Now, China looks set to experience the kind of waves of the virus seen elsewhere in the world, where the ruling classes much sooner adopted a ‘herd immunity’ strategy. And like in those countries, waves of infection will starkly expose class contradictions, and above all inequality in healthcare access, workplace safety and education.
All of this points to the likelihood of further chaos ahead, rather than stability, for Chinese society. The regime has relented to mass pressure by allowing the virus to blaze through the population. But the speed of the virus’ spread could very well lead to new dramatic turns, sending the state into panic at all levels. Although the State Council’s ‘10 New Measures’ forbid arbitrary emergency lockdowns, there is no telling what regional governments may do should they find themselves in deep trouble. The regime may yet baulk at the consequences and revert once more to tight lockdowns, further suffocating the people, and further tarnishing the prestige of a regime incapable of tolerating any dissent or challenge to its authority. As distrust in the regime deepens, it may not be long before even broader layers of masses are propelled onto the streets yet again.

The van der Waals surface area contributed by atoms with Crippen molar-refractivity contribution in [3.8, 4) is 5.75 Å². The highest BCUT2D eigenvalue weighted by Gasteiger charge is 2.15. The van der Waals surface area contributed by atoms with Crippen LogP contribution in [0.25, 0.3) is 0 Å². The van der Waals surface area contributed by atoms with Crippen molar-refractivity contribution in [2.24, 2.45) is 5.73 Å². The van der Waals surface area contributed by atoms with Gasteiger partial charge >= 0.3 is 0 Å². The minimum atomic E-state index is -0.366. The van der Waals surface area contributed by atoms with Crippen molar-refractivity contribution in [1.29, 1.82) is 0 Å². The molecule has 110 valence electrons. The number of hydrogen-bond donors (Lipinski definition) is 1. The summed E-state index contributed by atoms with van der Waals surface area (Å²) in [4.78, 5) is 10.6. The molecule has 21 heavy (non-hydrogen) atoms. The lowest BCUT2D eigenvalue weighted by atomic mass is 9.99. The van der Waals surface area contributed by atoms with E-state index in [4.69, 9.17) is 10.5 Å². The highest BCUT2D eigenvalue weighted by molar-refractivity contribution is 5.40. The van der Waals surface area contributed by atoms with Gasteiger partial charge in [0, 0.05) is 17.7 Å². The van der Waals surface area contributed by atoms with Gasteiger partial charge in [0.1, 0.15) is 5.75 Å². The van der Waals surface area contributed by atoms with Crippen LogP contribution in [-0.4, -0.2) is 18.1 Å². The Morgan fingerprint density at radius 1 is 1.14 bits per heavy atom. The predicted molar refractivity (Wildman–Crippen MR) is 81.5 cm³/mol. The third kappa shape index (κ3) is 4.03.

Down with capitalist dictatorship. For workers’ democracy!
The CCP regime is now in a Catch-22 situation. They cannot help but to relent on the lockdowns, but they will also carry responsibility for the consequences of the rapid opening up. It does not help that all of this came after the 20th Congress, in which the state has concentrated power at its summit, in the hands of Xi Jinping. One consequence of the extreme concentration of power in Xi’s hands is it makes it harder for him to scapegoat other figures. Responsibility stops with him.
At the end of the day, however, the crisis does not stem from the virus or even the lockdown measures. Rather, it flows from the capitalist economy in China, which the CCP defends. The lockdowns were first and foremost aimed at keeping the market economy afloat while the pandemic devastated the rest of the world.